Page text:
Comptroller DiNapoli’s recent announcement of an additional $3 billion commitment to the pension fund’s Sustainable Investment Program, raised the program’s value to more than $10 billion.
Analysis produced for the Powering Past Coal Alliance, shows that EU and OECD countries must phase out unabated coal-fired electricity generation no later than 2030, with the rest of the world following no later than 20507 . Findings of the Lancet Countdown on Health and Climate Change show that coal use is responsible for 460,000 premature deaths globally each year.
Peter Damgaard Jensen, Chair of the Institutional Investors Group on Climate Change and CEO of PKA, a Danish pension fund with $41 billion in assets, adds: “There is no place for coal in the clean energy future that is essential to addressing climate change. It’s therefore encouraging to see ever more countries set necessary dates for the phase out of coal. Investors, including PKA, are moving out of coal in their droves given its devastating effects on the climate and public health, compounded by its poor financial performance.”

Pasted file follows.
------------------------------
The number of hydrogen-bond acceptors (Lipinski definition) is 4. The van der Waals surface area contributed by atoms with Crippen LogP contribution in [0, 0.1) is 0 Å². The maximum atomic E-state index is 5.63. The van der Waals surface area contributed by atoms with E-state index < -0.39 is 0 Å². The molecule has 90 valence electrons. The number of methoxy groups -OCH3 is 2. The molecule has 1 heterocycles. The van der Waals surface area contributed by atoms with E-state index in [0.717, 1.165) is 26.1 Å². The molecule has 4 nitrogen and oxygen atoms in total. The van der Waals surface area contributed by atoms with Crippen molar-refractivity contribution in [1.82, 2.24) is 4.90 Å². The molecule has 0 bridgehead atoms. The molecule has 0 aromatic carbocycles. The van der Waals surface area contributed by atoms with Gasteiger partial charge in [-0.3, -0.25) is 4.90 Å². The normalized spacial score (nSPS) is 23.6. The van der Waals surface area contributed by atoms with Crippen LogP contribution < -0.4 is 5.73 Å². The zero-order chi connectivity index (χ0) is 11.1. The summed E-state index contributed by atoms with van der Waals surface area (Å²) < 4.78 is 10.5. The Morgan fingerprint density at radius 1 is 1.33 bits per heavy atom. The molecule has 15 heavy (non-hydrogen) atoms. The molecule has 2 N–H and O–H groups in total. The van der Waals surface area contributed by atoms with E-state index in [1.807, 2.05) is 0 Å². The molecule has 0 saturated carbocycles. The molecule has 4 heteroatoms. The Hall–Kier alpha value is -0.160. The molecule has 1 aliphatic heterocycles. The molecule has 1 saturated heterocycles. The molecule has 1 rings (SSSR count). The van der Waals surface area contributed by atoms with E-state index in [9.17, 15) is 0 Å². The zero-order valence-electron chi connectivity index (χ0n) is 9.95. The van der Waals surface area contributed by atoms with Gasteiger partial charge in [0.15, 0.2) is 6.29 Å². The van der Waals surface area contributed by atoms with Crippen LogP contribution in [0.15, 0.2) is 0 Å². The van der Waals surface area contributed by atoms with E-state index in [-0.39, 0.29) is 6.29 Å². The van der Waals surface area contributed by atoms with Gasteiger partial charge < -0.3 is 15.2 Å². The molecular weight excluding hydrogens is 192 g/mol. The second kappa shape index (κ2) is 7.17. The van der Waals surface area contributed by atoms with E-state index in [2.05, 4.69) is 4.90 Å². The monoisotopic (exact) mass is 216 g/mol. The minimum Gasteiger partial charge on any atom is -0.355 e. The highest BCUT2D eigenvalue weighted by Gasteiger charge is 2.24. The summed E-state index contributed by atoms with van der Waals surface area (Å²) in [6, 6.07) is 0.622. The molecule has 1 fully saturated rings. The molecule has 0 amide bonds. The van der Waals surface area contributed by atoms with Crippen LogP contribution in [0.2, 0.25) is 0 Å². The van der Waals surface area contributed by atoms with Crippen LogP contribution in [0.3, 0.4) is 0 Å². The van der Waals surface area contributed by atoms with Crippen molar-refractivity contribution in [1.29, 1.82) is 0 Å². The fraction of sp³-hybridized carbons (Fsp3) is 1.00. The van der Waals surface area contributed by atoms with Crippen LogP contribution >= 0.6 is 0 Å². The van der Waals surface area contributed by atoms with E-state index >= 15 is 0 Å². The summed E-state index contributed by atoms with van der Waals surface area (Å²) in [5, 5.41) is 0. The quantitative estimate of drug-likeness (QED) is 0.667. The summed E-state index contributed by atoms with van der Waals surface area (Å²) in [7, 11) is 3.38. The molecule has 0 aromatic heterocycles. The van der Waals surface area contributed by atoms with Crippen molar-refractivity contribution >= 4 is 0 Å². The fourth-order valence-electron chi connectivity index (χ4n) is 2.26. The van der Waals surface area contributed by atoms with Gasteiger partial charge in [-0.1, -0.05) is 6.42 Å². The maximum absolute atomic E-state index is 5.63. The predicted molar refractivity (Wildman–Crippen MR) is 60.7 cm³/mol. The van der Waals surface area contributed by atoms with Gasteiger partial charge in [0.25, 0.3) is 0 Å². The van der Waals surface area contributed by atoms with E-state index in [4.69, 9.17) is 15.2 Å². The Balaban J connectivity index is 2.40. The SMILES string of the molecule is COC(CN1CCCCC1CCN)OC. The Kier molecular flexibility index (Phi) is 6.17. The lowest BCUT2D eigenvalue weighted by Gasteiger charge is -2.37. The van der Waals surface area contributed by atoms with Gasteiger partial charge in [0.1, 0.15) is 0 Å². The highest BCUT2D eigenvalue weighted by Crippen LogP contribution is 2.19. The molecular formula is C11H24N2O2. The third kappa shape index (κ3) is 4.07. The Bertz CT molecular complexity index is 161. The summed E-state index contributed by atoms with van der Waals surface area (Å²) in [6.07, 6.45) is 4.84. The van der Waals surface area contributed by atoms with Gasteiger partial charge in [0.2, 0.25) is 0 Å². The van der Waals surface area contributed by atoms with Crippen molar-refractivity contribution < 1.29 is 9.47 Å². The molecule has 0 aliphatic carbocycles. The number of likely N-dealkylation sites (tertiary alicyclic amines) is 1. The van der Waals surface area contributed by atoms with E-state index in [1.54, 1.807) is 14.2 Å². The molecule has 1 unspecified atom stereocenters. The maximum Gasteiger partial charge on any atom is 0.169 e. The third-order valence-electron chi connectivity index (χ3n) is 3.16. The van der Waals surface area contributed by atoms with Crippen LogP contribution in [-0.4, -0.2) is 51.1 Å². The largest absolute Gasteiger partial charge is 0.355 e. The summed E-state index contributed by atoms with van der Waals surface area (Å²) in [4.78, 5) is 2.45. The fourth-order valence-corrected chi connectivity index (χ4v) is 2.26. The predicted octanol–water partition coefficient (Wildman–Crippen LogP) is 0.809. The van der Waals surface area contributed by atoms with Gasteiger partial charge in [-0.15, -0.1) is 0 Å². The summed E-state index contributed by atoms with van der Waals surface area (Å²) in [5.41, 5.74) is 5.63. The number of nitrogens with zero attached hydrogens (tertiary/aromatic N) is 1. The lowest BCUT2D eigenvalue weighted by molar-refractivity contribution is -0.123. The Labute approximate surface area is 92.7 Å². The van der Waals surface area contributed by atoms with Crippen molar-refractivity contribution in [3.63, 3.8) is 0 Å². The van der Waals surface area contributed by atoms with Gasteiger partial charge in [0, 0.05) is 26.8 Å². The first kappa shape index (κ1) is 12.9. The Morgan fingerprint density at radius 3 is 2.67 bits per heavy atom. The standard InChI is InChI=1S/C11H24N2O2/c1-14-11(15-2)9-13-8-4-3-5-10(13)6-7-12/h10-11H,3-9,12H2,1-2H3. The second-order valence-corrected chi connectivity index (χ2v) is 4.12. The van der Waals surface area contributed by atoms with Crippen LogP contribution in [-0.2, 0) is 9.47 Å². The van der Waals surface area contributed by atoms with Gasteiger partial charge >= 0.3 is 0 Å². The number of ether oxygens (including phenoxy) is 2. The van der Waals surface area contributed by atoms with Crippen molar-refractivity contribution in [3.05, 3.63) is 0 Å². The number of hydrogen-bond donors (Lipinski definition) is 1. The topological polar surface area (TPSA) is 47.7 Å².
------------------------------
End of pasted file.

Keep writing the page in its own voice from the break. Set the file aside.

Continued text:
The investors are also clear on the need for a meaningful global price on carbon to be put in place. The phase out of fossil fuel subsidies, also pinpointed as necessary by investors, could deliver reductions of up to 10 per cent in global CO2 emissions by 2030, according to the findings of a recent U.N. report9 .